Hanging tag

A yellow tag hangs from a mirror in a car to remind the driver about the young passengers they are carrying.

Summer’s upon us. And, as usual, with it comes increasingly skyrocketing temperatures.

Those temperatures bring with them increasing chances for danger.

Tragedy can strike anytime anywhere. But, as a Guadalupe County official explained, one particular type of tragedy involving children and vehicles can be particularly damaging this time of year.

Children under 15 are more likely to die from heatstroke from being left in a vehicle than from motor vehicle accidents each year, Guadalupe County Fire Marshal and Emergency Management Coordinator Patrick Pinder said.

In less than 10 minutes, the temperature inside a car can increase 20 degrees even with the windows cracked on a mild day, he said.

Children are at risk of heatstroke or heat-related injuries when temperatures in a vehicle reach 107 degrees, Pinder said.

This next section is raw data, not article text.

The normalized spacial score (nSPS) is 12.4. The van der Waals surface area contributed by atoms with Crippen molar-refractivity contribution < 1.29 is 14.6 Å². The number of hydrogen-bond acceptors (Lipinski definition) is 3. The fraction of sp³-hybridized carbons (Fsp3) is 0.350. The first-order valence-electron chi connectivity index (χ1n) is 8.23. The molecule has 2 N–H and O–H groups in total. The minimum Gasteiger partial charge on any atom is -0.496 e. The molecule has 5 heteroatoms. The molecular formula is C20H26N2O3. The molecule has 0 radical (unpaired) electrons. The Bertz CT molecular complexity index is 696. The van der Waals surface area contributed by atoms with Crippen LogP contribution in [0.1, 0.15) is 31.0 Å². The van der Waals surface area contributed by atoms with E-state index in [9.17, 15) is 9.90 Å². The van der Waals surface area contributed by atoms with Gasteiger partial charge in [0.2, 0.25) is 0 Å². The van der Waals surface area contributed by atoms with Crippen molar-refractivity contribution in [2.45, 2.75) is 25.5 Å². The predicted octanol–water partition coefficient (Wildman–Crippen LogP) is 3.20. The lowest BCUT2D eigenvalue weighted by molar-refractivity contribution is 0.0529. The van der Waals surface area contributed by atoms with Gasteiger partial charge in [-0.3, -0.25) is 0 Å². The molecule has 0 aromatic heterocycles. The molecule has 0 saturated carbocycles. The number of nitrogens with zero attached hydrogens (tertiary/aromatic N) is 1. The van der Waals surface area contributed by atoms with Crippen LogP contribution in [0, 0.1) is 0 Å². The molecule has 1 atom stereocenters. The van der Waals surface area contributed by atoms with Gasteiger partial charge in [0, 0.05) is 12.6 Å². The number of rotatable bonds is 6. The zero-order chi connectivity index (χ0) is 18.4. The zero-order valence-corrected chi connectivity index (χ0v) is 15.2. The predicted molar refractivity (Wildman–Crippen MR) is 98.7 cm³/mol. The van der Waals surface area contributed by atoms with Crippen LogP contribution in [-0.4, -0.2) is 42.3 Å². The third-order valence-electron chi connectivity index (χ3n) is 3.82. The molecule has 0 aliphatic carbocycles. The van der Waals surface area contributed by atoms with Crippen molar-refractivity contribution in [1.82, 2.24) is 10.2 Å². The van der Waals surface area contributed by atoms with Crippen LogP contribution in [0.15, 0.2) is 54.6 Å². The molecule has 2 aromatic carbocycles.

Around these parts, the temperature outside can reach nearly 107 degrees on any given summer day.

The warning signs are there and it is up to adults and young drivers to heed them.

Everyone operating a motor vehicle should look before they lock the doors and make sure no one is in the back seat that could become a victim of heat-related injuries in vehicles. Keeping unattended children away from the dangers of a locked vehicle is a job but it’s one we all need to apply for.

Auto safety is a priority even well after we put the car in park.

Our Voice is the opinion of the editorial board of the Seguin Gazette.

(0) comments

Welcome to the discussion.

Keep it Clean. Please avoid obscene, vulgar, lewd, racist or sexually-oriented language.
PLEASE TURN OFF YOUR CAPS LOCK.
Don't Threaten. Threats of harming another person will not be tolerated.
Be Truthful. Don't knowingly lie about anyone or anything.
Be Nice. No racism, sexism or any sort of -ism that is degrading to another person.
Be Proactive. Use the 'Report' link on each comment to let us know of abusive posts.
Share with Us. We'd love to hear eyewitness accounts, the history behind an article.